Tax Foundation Report is a Poor Guide for Tax Policy

Each year, the right-leaning Tax Foundation stirs up a slew of short-lived publicity by giving Georgia a mediocre ranking in its annual “business tax climate” report. But these rankings are meaningless as a measure of whether Georgia is a good place to do business, and they offer a faulty roadmap for how state policymakers should deal with taxes. Here are a few brief reasons why:

  • The business tax climate index doesn’t measure how much businesses in each state actually pay. As the Tax Foundation itself clearly states, “The [index] does not measure business tax burdens.” If it did, the authors would have found the same thing that any objective analysis would tell us: that Georgia is a low-tax, business-friendly state. Businesses in Georgia pay less in state and local taxes as a share of the state’s economy than in almost any other state, according to the most recent data available.


Source: Council on State Taxation


  • The report’s flawed methodology has been widely panned by nonpartisan experts and academics. Rather than measuring how much Georgia businesses actually pay, the Tax Foundation employs a head-scratching formula of 118 tax variables that one economist describes as a “mishmash of stuff the Tax Foundation doesn’t like.” Some of the variables are important to sound tax policy, while others are not. For example, the Foundation’s criteria severely penalize states for having a personal income tax, despite the fact income taxes make up a relatively small share of what in-state businesses really pay. Only 6 percent of all state and local taxes paid by Georgia businesses in 2012 were personal income taxes, compared to 41 percent for property taxes and 29 percent for sales taxes.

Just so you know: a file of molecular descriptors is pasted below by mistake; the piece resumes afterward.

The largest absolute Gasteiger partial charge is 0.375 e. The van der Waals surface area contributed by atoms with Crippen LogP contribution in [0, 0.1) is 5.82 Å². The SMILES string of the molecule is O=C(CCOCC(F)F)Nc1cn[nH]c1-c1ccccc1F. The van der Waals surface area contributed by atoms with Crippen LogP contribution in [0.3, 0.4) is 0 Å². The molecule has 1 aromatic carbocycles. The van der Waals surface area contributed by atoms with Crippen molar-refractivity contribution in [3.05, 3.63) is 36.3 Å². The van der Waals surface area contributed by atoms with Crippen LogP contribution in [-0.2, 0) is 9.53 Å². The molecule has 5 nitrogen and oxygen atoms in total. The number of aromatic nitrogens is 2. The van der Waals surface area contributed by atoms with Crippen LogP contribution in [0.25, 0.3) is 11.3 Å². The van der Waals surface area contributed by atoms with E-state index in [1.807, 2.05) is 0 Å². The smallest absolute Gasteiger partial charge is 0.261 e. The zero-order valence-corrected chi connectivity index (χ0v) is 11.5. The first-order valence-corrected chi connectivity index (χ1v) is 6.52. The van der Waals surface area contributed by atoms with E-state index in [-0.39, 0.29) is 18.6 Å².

• The rankings are completely unrelated to the strength of a state’s economy. The reality is that states dubbed as having friendly business tax climates don’t reliably outperform lower-ranking states on economic measures, as succinctly described in a recent analysis by Governing magazine. Minnesota, for example, ranked dead last in this year’s Tax Foundation ranking but has an unemployment rate of 5.1 percent – compared to 8.7 percent in Georgia. Other supposedly unfriendly tax states, such as Maryland, New Jersey and Connecticut, have among the highest wages and household incomes nationwide. Unfortunately, lawmakers in states such as North Carolina and Kansas have used the Tax Foundation’s rankings to argue that deep tax cuts are necessary for economic growth – a misguided move that has led to dire cuts in schools and other services that both businesses and residents rely on.

Georgia should definitely be considering how to strengthen its economy and create more good-paying jobs, but the Tax Foundation’s report is a poor place to start. Why? Because being business-friendly is not only about taxes. Well-trained workers, high-quality roads and other infrastructure, and world-class schools are arguably more important to business success than state and local taxes. Making sure Georgia remains a good state to start a business and raise a family requires strategic investments in those resources, as well as sound tax policy. So-called business tax climate rankings give us little or no guidance on either.

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